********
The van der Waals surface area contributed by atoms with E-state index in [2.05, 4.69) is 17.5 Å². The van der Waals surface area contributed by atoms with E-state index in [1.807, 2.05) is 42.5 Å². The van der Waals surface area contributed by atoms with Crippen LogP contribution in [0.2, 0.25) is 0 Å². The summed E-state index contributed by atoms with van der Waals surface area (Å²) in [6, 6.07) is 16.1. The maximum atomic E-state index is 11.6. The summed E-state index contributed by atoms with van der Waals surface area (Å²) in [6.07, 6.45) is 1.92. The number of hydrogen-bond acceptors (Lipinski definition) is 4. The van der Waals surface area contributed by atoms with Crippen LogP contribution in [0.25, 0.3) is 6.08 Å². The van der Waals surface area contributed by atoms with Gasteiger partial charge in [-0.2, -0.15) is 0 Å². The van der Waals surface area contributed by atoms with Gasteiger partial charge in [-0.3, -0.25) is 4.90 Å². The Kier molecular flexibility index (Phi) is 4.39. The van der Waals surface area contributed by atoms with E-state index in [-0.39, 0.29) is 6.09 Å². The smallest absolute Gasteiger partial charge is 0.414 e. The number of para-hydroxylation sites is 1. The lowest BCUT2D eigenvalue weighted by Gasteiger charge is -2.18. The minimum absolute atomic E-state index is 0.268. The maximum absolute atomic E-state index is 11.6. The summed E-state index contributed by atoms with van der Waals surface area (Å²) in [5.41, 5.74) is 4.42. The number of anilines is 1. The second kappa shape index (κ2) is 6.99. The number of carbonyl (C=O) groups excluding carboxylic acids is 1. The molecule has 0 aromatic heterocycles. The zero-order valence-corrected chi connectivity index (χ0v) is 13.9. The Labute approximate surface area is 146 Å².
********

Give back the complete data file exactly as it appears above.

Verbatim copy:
The van der Waals surface area contributed by atoms with E-state index in [2.05, 4.69) is 17.5 Å². The van der Waals surface area contributed by atoms with E-state index in [1.807, 2.05) is 42.5 Å². The van der Waals surface area contributed by atoms with Crippen LogP contribution in [0.2, 0.25) is 0 Å². The summed E-state index contributed by atoms with van der Waals surface area (Å²) in [6, 6.07) is 16.1. The maximum atomic E-state index is 11.6. The summed E-state index contributed by atoms with van der Waals surface area (Å²) in [6.07, 6.45) is 1.92. The number of hydrogen-bond acceptors (Lipinski definition) is 4. The van der Waals surface area contributed by atoms with Crippen LogP contribution in [0.25, 0.3) is 6.08 Å². The van der Waals surface area contributed by atoms with Gasteiger partial charge in [-0.2, -0.15) is 0 Å². The van der Waals surface area contributed by atoms with Gasteiger partial charge in [-0.3, -0.25) is 4.90 Å². The Kier molecular flexibility index (Phi) is 4.39. The van der Waals surface area contributed by atoms with E-state index in [-0.39, 0.29) is 6.09 Å². The smallest absolute Gasteiger partial charge is 0.414 e. The number of para-hydroxylation sites is 1. The lowest BCUT2D eigenvalue weighted by Gasteiger charge is -2.18. The minimum absolute atomic E-state index is 0.268. The maximum absolute atomic E-state index is 11.6. The summed E-state index contributed by atoms with van der Waals surface area (Å²) in [5.41, 5.74) is 4.42. The number of anilines is 1. The second kappa shape index (κ2) is 6.99. The number of carbonyl (C=O) groups excluding carboxylic acids is 1. The molecule has 0 aromatic heterocycles. The zero-order valence-corrected chi connectivity index (χ0v) is 13.9. The Labute approximate surface area is 146 Å².